ORIGINALLY Published Thursday, 14 June 2012 

I find myself often asked to help assess my patients' footwear and what I might recommend for their next purchase.  So, in an effort to simplify a process that has way too many things to think about, I am sharing my secret.  When buying shoes today, especially training or running footwear - the single most important feature that I look for, is how the sole of the foot integrates the ground force during movement.  

Traditional thinking recommends postural correction of the arch (whether too high or fallen), in addition to correction of any rotation (pronated or supinated foot alignment).  This is commonly accomplished by inserts, altered uppers in the shoe, or orthotics.  In my opinion, these corrections are used under the wrong premise.  

Thinking the foot needs to plant in a neutral, stable position makes sense in theory, and is how most people make their selection.  The problem with this approach, is that it does not take into account how the patient's joint receptors interpret the force entering the body.  Healthy proprioceptive input from the ankle-mortise joint through receptor activation in the tibio-fibular ligament is vital.  This is how our motor cortex knows what type of surface we are walking on, and what muscles need to be activated or de-activated in accordance to our environment.  In addition to moving with power, speed and efficiency, this circuit is a major source of brain power (neural fuel).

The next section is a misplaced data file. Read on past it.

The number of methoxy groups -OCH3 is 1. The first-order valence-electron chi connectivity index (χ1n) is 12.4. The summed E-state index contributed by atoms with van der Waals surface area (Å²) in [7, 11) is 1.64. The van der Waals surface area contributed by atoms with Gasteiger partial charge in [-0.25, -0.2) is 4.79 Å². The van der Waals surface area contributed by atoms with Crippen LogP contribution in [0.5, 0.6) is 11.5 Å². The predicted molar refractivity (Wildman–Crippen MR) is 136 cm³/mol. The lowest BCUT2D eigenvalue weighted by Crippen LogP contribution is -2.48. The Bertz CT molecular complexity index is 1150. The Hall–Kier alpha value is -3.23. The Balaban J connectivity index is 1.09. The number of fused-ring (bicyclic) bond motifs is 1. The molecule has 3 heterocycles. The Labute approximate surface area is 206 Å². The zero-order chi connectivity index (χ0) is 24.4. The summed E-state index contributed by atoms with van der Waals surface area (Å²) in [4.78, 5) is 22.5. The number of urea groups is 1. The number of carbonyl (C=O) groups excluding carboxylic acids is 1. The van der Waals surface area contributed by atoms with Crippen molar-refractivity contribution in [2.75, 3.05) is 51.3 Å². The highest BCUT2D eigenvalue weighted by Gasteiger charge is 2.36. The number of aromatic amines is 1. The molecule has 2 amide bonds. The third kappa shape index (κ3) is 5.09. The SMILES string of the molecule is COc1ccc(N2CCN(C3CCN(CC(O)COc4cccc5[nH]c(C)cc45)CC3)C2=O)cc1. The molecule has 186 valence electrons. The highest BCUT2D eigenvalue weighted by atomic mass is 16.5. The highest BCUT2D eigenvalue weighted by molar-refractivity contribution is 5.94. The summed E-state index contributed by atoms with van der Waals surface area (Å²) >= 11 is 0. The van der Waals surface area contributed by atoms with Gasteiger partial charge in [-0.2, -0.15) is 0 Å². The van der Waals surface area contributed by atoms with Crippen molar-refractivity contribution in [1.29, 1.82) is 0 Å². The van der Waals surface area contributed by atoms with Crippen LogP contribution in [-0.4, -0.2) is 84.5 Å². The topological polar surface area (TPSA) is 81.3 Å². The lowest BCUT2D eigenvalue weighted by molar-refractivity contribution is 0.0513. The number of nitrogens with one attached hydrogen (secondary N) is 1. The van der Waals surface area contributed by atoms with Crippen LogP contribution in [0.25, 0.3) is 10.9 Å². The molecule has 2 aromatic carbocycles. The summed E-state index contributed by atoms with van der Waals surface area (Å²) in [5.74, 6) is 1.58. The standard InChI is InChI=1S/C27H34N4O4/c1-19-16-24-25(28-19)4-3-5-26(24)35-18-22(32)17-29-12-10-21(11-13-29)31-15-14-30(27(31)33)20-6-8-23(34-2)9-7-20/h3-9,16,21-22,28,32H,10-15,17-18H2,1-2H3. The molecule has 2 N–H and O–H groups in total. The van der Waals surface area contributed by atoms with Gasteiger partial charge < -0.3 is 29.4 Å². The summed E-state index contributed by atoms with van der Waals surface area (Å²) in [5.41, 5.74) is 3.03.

Therefore, the better the fuel delivery or the more pure the neural activation from this receptor pool, the better the muscles will fire to absorb force through the foot.  And the greater the ability to absorb force the instant it enters the body, the lower the chance of injury.

Now to the secret:  We can test this integration by muscle testing the patient in a standing posture while wearing the footwear they are interested in purchasing.  If the muscle tests with a weakness or delay - it can be ascertained that the footwear provides for very poor integration. If the muscle tests with strength and speed of contraction - I am in full support of the purchase.  I usually suggest if a patient is in the market for a new pair of sneakers to purchase 3 or 4 pairs and keep all the receipts.  And next time they come in, we spend 5 minutes determining what pair provides the best integration. This has become an easy and effective way to recommend footwear for my patients.  I love the objectivity.

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